Re-enactment of victimization is a major cause of violence. Many traumatized people expose themselves, seemingly compulsively, to situations reminiscent of the original trauma. These behavioral reenactments are rarely consciously understood to be related to earlier life experiences. Some traumatized people remain preoccupied with the trauma at the expense of other life experiences and continue to re-create it in some form for themselves or for others. War veterans may enlist as mercenaries, victims of incest may become prostitutes, and victims of childhood physical abuse seemingly provoke subsequent abuse in foster families or become self-mutilators. Still others identify with the aggressor and do to others what was done to them. These behavioral reenactments are rarely consciously understood to be related to earlier life experiences(5).

So how do we help families understand the impact of violence, trauma, and traumatic reenactment? It starts with education; families need to be provided with what is called “psychoeducation.” Our first step in working with this family was to help them understand the interactions among childhood trauma, parenting, child maltreatment, and children’s behavior. They needed to learn about the long-term patterns of violence that occur from one generation to the next, and how to stop the cycle. We encouraged the parents to talk to their children about the role that violence plays in their family; we asked them to allow the children to ask questions, even ones that made the parents uncomfortable. They needed to allow respectful dialogue, even when the subject was painful. The parents were taught to set clear limits on unsafe physical, emotional and verbal behavior within the family and as the family interacts with the community. Next, the family needed to learn the skills of managing their emotions when interacting among themselves and others; they developed and practiced these skills in the home. With the help of a family-based team of counselors, they learned techniques for managing anger; they developed safety plans for times when emotion threatened to lead to unsafe behavior; they developed communication skills, conflict resolution skills and problem-solving abilities. They worked with a number of providers to create a sense of community within their family, where everyone felt a sense of belonging and safety.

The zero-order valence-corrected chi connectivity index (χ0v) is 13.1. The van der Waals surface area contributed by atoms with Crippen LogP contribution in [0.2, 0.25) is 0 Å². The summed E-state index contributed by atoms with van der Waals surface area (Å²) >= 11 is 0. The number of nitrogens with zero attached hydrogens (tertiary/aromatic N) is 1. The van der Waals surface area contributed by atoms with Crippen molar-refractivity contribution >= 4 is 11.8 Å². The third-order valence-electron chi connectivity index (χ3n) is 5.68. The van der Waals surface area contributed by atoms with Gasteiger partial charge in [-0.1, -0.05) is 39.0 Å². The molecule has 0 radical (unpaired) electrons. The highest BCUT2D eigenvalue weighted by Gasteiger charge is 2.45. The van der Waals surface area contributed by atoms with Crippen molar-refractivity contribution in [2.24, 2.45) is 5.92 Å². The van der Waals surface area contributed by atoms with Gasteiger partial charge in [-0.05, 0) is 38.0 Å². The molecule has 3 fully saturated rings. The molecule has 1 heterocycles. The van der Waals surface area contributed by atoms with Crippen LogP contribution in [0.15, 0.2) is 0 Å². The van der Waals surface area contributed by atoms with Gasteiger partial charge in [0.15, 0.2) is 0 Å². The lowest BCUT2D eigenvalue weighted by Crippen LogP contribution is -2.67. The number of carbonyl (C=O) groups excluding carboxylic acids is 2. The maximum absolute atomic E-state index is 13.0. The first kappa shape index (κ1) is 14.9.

Family members were encouraged to visit ParentCentral.Net to share their experiences and receive advice anonymously from Master’s and doctorate level clinicians. There is a tremendous amount of reading material on this site, as well as a community that supports its members. Teens can visit TeenCentral.Net to discuss their thoughts and feelings after discharge and to read stories by celebrities and peers about how they overcame issues while they were growing up. Advice is also given by Master’s or doctorate level counselors within 24 hours. KidsPeace offers these two websites free of charge to all parents and teens who use their services.

Just as this courageous family did, all families who are struggling can and should seek professional services to help them take these steps. Every family has the ability to become a place where all members can seek shelter from the stressors and pressure of the outside world. Every family has the ability to make their home, instead of a place of fear and violence, a place of sanctuary.


(2) Holt, M., Finkelhor, D., & Kaufman Kantor, K. (in press). Hidden victimization in bullying assessment. School Psychology Review, 36, 345-360.

(3) Kelley BT, Thornberry T P, Smith CA. In the wake of childhood maltreatment. Washington (DC): National Institute of Justice; 1997.

(4) National Resource Center for Safe Schools. (1999, Winter). Mixing age groups reduces bullying. Fact Sheet Number 4. Retrieved August 20, 2001 from

(5) Van der Kolk, BA. The compulsion to repeat the trauma: re-enactment, revictimization, and masochism. Psychiatr Clin North Am 1989; 12(2):389-411.